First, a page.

Large Groups Of Neanderthals Ate Giant Elephants, Recent Evidence Suggests
Thomas Merkt / 500px via Getty Images

The straight-tusked elephant, weighing roughly the amount of eight cars and standing at a height of four meters (13 feet), walked northern Europe some 125,000 years ago, and a recent study of a burial site of these elephants shows that Neanderthals hunted and skillfully butchered these walking behemoths, Science reported.

In the 1980s, coal miners near the site of Neumark-Nord in central Germany, near the city of Halle, initially discovered the remains of these elephants. Archaeologists uncovered the remains of 70 of these giants over the course of a decade, wherein other animal remains and tools were discovered. Given the challenge of slaying the now-extinct elephant, which nearly doubles the size of modern African elephants, and the amount of food a single elephant would provide, scientists believe this indicates Neanderthals lived in much larger communities than previously suspected.

Neanderthals were believed to be very mobile hominins that never lived and moved around in groups of more than 20. However, a single adult straight-tusked elephant could provide meat for 350 over one week, or 100 people over a month, the researchers estimated.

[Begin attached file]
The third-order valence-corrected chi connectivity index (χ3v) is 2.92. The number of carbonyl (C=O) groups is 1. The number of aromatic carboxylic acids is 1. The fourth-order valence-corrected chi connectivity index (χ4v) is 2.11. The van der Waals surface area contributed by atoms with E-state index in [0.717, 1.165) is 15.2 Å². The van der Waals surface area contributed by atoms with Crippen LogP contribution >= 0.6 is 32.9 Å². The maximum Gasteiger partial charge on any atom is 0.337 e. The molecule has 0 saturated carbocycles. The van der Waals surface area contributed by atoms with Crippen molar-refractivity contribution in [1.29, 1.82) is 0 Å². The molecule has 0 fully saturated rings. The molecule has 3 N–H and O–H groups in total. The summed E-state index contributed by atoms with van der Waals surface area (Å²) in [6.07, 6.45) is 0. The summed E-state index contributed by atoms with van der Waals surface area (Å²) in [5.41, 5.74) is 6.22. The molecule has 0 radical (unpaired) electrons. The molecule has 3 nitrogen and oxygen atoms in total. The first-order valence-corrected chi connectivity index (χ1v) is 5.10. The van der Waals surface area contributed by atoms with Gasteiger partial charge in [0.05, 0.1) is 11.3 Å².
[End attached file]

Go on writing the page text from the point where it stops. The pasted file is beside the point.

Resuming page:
“This is really hard and time-consuming work,” said Lutz Kindler, an archaeozoologist at the MONREPOS Archaeological Research Center. “Why would you slaughter the whole elephant if you’re going to waste half the portions?”

Months of studying nearly 3,400 bones yielded consistent evidence showing careful butchering of the animals, Sabine Gaudzinski-Windheuser, another archaeozoologist at MONREPOS and co-author of the study, found. Furthermore, the Neanderthals “went for every scrap of meat and fat,” said Wil Roebroeks, an archaeologist from the University of Leiden and a co-author of the study.

Neanderthals walked the earth for nearly 300,000 years before disappearing around 40,000 years ago. They used thrusting and throwing spears to hunt, which have been found at other archaeological sites. For this particular prey, Neanderthals likely used highly coordinated efforts to take down a singled-out elephant. Most of the remains are of adult male straight-tusked elephants, which spent large amounts of time alone — away from herds.

The social skills required to coordinate an attack and successfully butcher the animal for consumption further emphasize that Neanderthals were more complex than scientists previously thought, or as popular culture might depict them.

In addition to skilled hunting, butchering, and preserving, Neanderthals also created yarn, art, and various complex tools, and had special burial practices for their dead, per CNN.

Britt M. Starkovich, a researcher at the Senckenberg Centre for Human Evolution and Palaeoenvironment at the University of Tübingen in Germany, released a commentary on the study as it was published, though she was not involved in the research. She said, “To the more recognizably human traits that we know Neanderthals had — taking care of the sick, burying their dead, and occasional symbolic representation — we now also need to consider that they had preservation technologies to store food and were occasionally semi sedentary or that they sometimes operated in groups larger than we ever imagined.”

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